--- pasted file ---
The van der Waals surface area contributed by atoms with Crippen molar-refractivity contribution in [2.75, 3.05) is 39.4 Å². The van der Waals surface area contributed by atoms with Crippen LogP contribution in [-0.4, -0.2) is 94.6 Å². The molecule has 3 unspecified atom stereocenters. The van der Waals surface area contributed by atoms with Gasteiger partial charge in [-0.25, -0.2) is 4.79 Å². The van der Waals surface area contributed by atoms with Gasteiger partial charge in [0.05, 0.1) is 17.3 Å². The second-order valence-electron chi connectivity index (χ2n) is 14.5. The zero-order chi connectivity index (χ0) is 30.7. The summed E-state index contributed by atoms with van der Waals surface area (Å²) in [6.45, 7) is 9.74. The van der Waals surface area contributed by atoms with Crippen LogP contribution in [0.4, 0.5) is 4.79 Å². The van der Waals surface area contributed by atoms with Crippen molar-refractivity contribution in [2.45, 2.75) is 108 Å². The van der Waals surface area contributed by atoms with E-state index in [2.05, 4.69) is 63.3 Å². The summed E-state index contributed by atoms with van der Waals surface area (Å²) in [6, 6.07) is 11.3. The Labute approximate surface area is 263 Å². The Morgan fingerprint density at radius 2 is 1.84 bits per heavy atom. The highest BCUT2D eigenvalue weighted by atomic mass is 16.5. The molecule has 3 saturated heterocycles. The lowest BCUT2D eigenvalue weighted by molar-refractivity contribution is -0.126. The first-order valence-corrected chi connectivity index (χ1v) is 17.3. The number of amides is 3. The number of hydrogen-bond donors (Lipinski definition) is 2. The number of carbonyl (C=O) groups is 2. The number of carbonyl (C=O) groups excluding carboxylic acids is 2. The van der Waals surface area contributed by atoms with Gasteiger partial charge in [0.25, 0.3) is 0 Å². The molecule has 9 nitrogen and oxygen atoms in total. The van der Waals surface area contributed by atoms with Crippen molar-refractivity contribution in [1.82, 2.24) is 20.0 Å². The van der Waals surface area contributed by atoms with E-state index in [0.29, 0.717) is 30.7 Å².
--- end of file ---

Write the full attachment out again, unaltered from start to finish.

The van der Waals surface area contributed by atoms with Crippen molar-refractivity contribution in [2.75, 3.05) is 39.4 Å². The van der Waals surface area contributed by atoms with Crippen LogP contribution in [-0.4, -0.2) is 94.6 Å². The molecule has 3 unspecified atom stereocenters. The van der Waals surface area contributed by atoms with Gasteiger partial charge in [-0.25, -0.2) is 4.79 Å². The van der Waals surface area contributed by atoms with Gasteiger partial charge in [0.05, 0.1) is 17.3 Å². The second-order valence-electron chi connectivity index (χ2n) is 14.5. The zero-order chi connectivity index (χ0) is 30.7. The summed E-state index contributed by atoms with van der Waals surface area (Å²) in [6.45, 7) is 9.74. The van der Waals surface area contributed by atoms with Crippen LogP contribution in [0.4, 0.5) is 4.79 Å². The van der Waals surface area contributed by atoms with Crippen molar-refractivity contribution in [2.45, 2.75) is 108 Å². The van der Waals surface area contributed by atoms with E-state index in [2.05, 4.69) is 63.3 Å². The summed E-state index contributed by atoms with van der Waals surface area (Å²) in [6, 6.07) is 11.3. The Labute approximate surface area is 263 Å². The Morgan fingerprint density at radius 2 is 1.84 bits per heavy atom. The highest BCUT2D eigenvalue weighted by atomic mass is 16.5. The molecule has 3 saturated heterocycles. The lowest BCUT2D eigenvalue weighted by molar-refractivity contribution is -0.126. The first-order valence-corrected chi connectivity index (χ1v) is 17.3. The number of amides is 3. The number of hydrogen-bond donors (Lipinski definition) is 2. The number of carbonyl (C=O) groups is 2. The number of carbonyl (C=O) groups excluding carboxylic acids is 2. The van der Waals surface area contributed by atoms with Gasteiger partial charge in [0.25, 0.3) is 0 Å². The molecule has 9 nitrogen and oxygen atoms in total. The van der Waals surface area contributed by atoms with Crippen molar-refractivity contribution in [1.82, 2.24) is 20.0 Å². The van der Waals surface area contributed by atoms with E-state index in [0.29, 0.717) is 30.7 Å².